The City of Winnipeg is expanding a pilot program that will see beet juice sprayed on slippery city streets this winter. The public works department started a trial run in 2015 using beet juice as an ingredient to help melt ice on Winnipeg roads. Read more.
As public-private partnership (P3) projects get bigger and more complex, owners must be prepared to relax requirements on risk transfer and ought to be willing to spend more time on the collaboration process, recommends a panel of experts. Read more.
Archaeologists in Quebec City have discovered the first fortifications built in 1693 to protect New France from a major attack, in what is considered the first reinforced palisade of that era. Read more.
Newly formed Nova Scotia Prompt Payment Coalition calling on provincial government to enact prompt payment legislation in Nova Scotia.
Halifax, NS – (09/12/2018) Payment delays are unacceptable in Nova Scotia’s construction industry and the newly formed Nova Scotia Prompt Payment Coalition is calling on the provincial government to enact appropriate legislation.
“Our province needs a prompt payment solution that works for everyone including tradespeople, contractors, government and consumers,” says Tim Houtsma, board member of the Canadian Institute of Steel Construction and a member of the Coalition. “While this serious problem is being felt now in ourindustry, there is a risk to Nova Scotia’s competitiveness long-term if we do not take action to fix theissue.”
“The existing law in Nova Scotia – the Builders Lien Act – is costly, cumbersome, and inaccessible to 65 per cent of the construction industry (small and medium-sized family-owned companies consisting of 50or fewer employees),” says Duncan Williams, president of the Construction Association of Nova Scotia and another member of the Coalition. “It addresses non-payment as opposed to delinquent payment andthe lien rights of many in the industry will expire long before they realize they will not get paid.”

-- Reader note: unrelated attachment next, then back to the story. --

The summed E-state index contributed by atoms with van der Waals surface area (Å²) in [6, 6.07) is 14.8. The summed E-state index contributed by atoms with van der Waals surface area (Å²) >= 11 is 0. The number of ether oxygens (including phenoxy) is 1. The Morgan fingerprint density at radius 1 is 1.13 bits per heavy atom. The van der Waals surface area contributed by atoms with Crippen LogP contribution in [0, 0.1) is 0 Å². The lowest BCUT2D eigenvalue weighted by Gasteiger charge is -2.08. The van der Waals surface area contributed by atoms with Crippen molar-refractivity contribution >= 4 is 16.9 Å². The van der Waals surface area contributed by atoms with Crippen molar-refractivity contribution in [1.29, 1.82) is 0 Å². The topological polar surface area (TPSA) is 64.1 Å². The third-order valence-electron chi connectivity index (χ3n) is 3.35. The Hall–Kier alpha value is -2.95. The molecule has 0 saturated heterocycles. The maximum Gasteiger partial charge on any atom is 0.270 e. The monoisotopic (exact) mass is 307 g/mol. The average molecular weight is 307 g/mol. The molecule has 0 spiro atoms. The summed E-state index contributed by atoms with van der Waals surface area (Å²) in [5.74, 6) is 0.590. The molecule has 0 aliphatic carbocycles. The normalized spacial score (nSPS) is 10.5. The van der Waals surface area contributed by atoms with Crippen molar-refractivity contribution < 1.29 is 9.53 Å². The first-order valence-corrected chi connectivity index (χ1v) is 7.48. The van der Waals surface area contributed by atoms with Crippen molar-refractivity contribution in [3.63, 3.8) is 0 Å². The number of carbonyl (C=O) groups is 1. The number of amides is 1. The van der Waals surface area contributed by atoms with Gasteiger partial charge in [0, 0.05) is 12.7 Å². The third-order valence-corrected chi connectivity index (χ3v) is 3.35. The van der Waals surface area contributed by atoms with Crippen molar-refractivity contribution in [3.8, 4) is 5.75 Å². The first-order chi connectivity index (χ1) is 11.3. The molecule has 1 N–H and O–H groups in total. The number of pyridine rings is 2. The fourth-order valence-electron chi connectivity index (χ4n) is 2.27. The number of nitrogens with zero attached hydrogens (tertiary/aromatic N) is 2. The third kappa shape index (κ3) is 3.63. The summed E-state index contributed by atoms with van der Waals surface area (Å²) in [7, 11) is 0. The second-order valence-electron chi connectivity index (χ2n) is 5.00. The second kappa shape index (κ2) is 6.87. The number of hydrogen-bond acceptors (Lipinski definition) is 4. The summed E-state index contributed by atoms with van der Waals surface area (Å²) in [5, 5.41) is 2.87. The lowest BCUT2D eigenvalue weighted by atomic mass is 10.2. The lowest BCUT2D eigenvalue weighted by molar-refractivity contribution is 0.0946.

Swiss engineers have developed a construction technique that could change how buildings are designed and built. It’s called a “Smart Slab:” A mixture of concrete, rebar, and carbon fiber that form a super-light, super-strong slab ceiling. It’s an entirely new way of building structural elements, and even at less than an inch thick and less than half the weight of a conventional concrete slab, its creators at the Digital Building Technologies group at ETH Zürich claim it can support more weight–surpassing Swiss building code standards. Read more.
The Global Infrastructure Hub has unveiled a public-private partnership (P3) management tool intended to address what the Hub has identified as a significant gap in the process — post-close management. Read more.
According to the recently released ManpowerGroup 2018 Talent Shortage Survey, 41 per cent of Canadian employers report having difficulty filling jobs, with skilled trades being the hardest to fill, followed by sales representatives and drivers. Read more.